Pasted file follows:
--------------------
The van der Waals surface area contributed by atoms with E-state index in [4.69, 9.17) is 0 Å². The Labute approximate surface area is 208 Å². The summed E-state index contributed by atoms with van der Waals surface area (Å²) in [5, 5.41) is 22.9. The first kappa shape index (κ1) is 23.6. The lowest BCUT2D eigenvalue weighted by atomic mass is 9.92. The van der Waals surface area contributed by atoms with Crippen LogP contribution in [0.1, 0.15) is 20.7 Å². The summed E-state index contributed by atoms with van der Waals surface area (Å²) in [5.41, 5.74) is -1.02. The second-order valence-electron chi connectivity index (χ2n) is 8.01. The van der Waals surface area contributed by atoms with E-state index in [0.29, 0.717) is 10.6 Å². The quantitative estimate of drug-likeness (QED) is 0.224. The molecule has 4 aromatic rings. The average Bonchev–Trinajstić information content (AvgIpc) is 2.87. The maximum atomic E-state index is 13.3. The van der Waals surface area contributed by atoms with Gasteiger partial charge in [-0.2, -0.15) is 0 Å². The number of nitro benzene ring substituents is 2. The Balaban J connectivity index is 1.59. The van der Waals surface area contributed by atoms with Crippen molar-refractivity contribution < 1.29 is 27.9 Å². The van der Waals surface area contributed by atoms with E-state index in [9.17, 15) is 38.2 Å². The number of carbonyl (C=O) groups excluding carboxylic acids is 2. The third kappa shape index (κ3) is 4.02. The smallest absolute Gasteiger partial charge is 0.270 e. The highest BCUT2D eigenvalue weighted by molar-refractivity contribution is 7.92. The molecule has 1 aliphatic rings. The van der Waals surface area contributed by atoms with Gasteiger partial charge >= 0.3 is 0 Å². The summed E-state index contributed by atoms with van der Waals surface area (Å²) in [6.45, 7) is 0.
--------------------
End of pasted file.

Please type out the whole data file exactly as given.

The van der Waals surface area contributed by atoms with E-state index in [4.69, 9.17) is 0 Å². The Labute approximate surface area is 208 Å². The summed E-state index contributed by atoms with van der Waals surface area (Å²) in [5, 5.41) is 22.9. The first kappa shape index (κ1) is 23.6. The lowest BCUT2D eigenvalue weighted by atomic mass is 9.92. The van der Waals surface area contributed by atoms with Crippen LogP contribution in [0.1, 0.15) is 20.7 Å². The summed E-state index contributed by atoms with van der Waals surface area (Å²) in [5.41, 5.74) is -1.02. The second-order valence-electron chi connectivity index (χ2n) is 8.01. The van der Waals surface area contributed by atoms with E-state index in [0.29, 0.717) is 10.6 Å². The quantitative estimate of drug-likeness (QED) is 0.224. The molecule has 4 aromatic rings. The average Bonchev–Trinajstić information content (AvgIpc) is 2.87. The maximum atomic E-state index is 13.3. The van der Waals surface area contributed by atoms with Gasteiger partial charge in [-0.2, -0.15) is 0 Å². The number of nitro benzene ring substituents is 2. The Balaban J connectivity index is 1.59. The van der Waals surface area contributed by atoms with Crippen molar-refractivity contribution < 1.29 is 27.9 Å². The van der Waals surface area contributed by atoms with E-state index in [9.17, 15) is 38.2 Å². The number of carbonyl (C=O) groups excluding carboxylic acids is 2. The third kappa shape index (κ3) is 4.02. The smallest absolute Gasteiger partial charge is 0.270 e. The highest BCUT2D eigenvalue weighted by molar-refractivity contribution is 7.92. The molecule has 1 aliphatic rings. The van der Waals surface area contributed by atoms with Gasteiger partial charge >= 0.3 is 0 Å². The summed E-state index contributed by atoms with van der Waals surface area (Å²) in [6.45, 7) is 0.